The physics of eukaryotic chemotaxis
Levine, Herbert; Rappel, Wouter-Jan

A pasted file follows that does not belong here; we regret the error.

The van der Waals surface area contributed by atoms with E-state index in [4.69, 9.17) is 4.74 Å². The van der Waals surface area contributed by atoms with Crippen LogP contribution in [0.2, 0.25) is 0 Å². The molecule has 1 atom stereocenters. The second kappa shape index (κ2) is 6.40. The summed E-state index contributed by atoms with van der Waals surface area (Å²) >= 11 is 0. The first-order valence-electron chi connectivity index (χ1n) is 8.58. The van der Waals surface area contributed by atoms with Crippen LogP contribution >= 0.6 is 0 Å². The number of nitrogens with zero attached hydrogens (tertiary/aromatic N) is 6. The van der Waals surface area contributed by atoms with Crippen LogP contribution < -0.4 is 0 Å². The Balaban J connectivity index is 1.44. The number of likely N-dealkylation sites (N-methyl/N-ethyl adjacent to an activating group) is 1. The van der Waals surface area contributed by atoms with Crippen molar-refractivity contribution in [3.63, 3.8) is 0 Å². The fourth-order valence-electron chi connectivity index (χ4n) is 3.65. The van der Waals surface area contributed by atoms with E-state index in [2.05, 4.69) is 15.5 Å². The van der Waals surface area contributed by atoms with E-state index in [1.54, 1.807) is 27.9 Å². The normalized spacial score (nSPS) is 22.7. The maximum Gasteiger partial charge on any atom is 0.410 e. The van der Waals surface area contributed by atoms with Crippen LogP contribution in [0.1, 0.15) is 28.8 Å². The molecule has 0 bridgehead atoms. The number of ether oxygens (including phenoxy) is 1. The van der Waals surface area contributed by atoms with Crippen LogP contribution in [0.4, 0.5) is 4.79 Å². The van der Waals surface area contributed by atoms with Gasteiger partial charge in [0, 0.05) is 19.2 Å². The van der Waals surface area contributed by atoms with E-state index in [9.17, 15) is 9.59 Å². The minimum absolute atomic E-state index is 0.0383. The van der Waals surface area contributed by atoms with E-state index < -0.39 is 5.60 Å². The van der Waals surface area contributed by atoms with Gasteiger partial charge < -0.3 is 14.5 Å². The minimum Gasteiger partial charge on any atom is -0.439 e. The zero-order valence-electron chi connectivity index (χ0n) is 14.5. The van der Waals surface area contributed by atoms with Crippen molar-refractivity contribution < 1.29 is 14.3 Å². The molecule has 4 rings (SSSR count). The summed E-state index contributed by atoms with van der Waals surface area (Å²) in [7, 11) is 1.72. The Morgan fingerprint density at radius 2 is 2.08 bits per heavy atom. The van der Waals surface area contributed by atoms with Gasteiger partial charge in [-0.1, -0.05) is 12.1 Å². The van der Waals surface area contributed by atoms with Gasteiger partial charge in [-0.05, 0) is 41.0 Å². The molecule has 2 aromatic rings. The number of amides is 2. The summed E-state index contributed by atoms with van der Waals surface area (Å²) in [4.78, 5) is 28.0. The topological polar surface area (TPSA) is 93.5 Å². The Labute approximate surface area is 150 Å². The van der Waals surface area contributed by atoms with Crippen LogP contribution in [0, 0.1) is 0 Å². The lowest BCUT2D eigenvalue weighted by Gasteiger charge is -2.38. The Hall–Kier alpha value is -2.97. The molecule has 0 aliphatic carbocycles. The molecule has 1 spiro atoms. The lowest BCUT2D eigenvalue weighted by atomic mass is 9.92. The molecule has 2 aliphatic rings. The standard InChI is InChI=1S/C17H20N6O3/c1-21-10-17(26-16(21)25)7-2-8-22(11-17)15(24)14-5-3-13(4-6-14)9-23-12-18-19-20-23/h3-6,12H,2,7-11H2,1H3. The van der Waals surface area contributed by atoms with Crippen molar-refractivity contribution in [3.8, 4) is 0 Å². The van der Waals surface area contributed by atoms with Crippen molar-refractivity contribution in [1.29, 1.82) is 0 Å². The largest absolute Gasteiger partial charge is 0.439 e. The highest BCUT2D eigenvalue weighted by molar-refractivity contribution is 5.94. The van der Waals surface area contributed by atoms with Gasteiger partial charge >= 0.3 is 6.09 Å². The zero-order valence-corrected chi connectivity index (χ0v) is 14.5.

A small scratch on the skin can be quite painful. Fortunately, the pain is transitory and dissipates quickly once the wound heals. The healing process is facilitated by neutrophils, a type of white blood cell that removes bacteria and other foreign materials from a wound. Neutrophils normally reside in your circulatory system but, when needed, are able to leave the bloodstream and efficiently navigate through connective tissue to the injured area. How do they figure out where to go? The answer is chemotaxis, the process of cells following chemical gradients. In addition to wound healing, chemotaxis is important to many other biological processes. Chemical information can help sperm find the egg cell during fertilization. In embryonic development, cells are often directed to their proper location through gradients. Chemotaxis can also aid the spread of cancer during metastasis, the process by which cells leave the primary tumor and seed new tumors in other parts of the body. Experiments have shown that gradients of growth factors guide an initial step in the metastatic process; that step involves the movement of malignant cells away from the tumor and toward blood vessels.